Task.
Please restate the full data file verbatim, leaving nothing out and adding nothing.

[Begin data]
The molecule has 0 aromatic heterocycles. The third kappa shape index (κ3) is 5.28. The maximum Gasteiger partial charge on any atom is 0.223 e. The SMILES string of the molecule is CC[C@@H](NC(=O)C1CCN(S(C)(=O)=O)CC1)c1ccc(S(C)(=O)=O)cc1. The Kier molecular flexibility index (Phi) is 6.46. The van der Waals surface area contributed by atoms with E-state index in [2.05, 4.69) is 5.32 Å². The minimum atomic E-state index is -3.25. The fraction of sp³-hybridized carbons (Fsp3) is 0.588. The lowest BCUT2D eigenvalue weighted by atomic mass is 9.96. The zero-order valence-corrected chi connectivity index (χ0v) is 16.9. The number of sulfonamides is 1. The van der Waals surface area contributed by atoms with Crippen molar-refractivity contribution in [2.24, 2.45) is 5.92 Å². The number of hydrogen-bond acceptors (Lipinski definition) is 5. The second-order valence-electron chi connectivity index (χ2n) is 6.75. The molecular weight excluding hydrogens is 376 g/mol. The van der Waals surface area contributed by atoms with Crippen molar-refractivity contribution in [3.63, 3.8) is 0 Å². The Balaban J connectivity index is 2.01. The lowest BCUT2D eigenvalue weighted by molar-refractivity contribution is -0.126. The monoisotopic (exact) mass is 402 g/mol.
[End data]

The molecule has 0 aromatic heterocycles. The third kappa shape index (κ3) is 5.28. The maximum Gasteiger partial charge on any atom is 0.223 e. The SMILES string of the molecule is CC[C@@H](NC(=O)C1CCN(S(C)(=O)=O)CC1)c1ccc(S(C)(=O)=O)cc1. The Kier molecular flexibility index (Phi) is 6.46. The van der Waals surface area contributed by atoms with E-state index in [2.05, 4.69) is 5.32 Å². The minimum atomic E-state index is -3.25. The fraction of sp³-hybridized carbons (Fsp3) is 0.588. The lowest BCUT2D eigenvalue weighted by atomic mass is 9.96. The zero-order valence-corrected chi connectivity index (χ0v) is 16.9. The number of sulfonamides is 1. The van der Waals surface area contributed by atoms with Crippen molar-refractivity contribution in [2.24, 2.45) is 5.92 Å². The number of hydrogen-bond acceptors (Lipinski definition) is 5. The second-order valence-electron chi connectivity index (χ2n) is 6.75. The molecular weight excluding hydrogens is 376 g/mol. The van der Waals surface area contributed by atoms with Crippen molar-refractivity contribution in [3.63, 3.8) is 0 Å². The Balaban J connectivity index is 2.01. The lowest BCUT2D eigenvalue weighted by molar-refractivity contribution is -0.126. The monoisotopic (exact) mass is 402 g/mol.